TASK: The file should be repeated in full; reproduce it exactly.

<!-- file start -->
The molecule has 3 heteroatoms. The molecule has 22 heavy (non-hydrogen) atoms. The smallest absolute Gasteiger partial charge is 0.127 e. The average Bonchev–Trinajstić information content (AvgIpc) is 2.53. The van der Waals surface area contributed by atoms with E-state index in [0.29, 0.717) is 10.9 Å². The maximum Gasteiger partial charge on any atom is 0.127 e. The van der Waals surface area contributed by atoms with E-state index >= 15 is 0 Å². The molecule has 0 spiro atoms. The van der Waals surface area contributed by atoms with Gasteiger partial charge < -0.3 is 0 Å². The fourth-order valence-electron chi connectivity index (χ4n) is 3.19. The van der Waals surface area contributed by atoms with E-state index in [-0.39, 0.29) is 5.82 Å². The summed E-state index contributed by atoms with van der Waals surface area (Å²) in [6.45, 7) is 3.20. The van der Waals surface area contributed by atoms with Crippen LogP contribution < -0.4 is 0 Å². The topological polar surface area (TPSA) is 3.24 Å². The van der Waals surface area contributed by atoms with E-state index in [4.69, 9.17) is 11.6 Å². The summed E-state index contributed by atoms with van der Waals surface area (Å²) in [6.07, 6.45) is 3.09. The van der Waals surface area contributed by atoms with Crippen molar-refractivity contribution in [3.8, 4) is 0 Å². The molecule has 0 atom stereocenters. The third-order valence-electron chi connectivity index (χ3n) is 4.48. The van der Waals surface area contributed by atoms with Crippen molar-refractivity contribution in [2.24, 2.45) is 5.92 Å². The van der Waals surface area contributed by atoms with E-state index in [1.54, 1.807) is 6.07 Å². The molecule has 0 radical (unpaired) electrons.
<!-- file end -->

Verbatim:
The molecule has 3 heteroatoms. The molecule has 22 heavy (non-hydrogen) atoms. The smallest absolute Gasteiger partial charge is 0.127 e. The average Bonchev–Trinajstić information content (AvgIpc) is 2.53. The van der Waals surface area contributed by atoms with E-state index in [0.29, 0.717) is 10.9 Å². The maximum Gasteiger partial charge on any atom is 0.127 e. The van der Waals surface area contributed by atoms with E-state index >= 15 is 0 Å². The molecule has 0 spiro atoms. The van der Waals surface area contributed by atoms with Gasteiger partial charge < -0.3 is 0 Å². The fourth-order valence-electron chi connectivity index (χ4n) is 3.19. The van der Waals surface area contributed by atoms with E-state index in [-0.39, 0.29) is 5.82 Å². The summed E-state index contributed by atoms with van der Waals surface area (Å²) in [6.45, 7) is 3.20. The van der Waals surface area contributed by atoms with Crippen LogP contribution < -0.4 is 0 Å². The topological polar surface area (TPSA) is 3.24 Å². The van der Waals surface area contributed by atoms with E-state index in [4.69, 9.17) is 11.6 Å². The summed E-state index contributed by atoms with van der Waals surface area (Å²) in [6.07, 6.45) is 3.09. The van der Waals surface area contributed by atoms with Crippen molar-refractivity contribution in [3.8, 4) is 0 Å². The molecule has 0 atom stereocenters. The third-order valence-electron chi connectivity index (χ3n) is 4.48. The van der Waals surface area contributed by atoms with Crippen molar-refractivity contribution in [2.24, 2.45) is 5.92 Å². The van der Waals surface area contributed by atoms with E-state index in [1.54, 1.807) is 6.07 Å². The molecule has 0 radical (unpaired) electrons.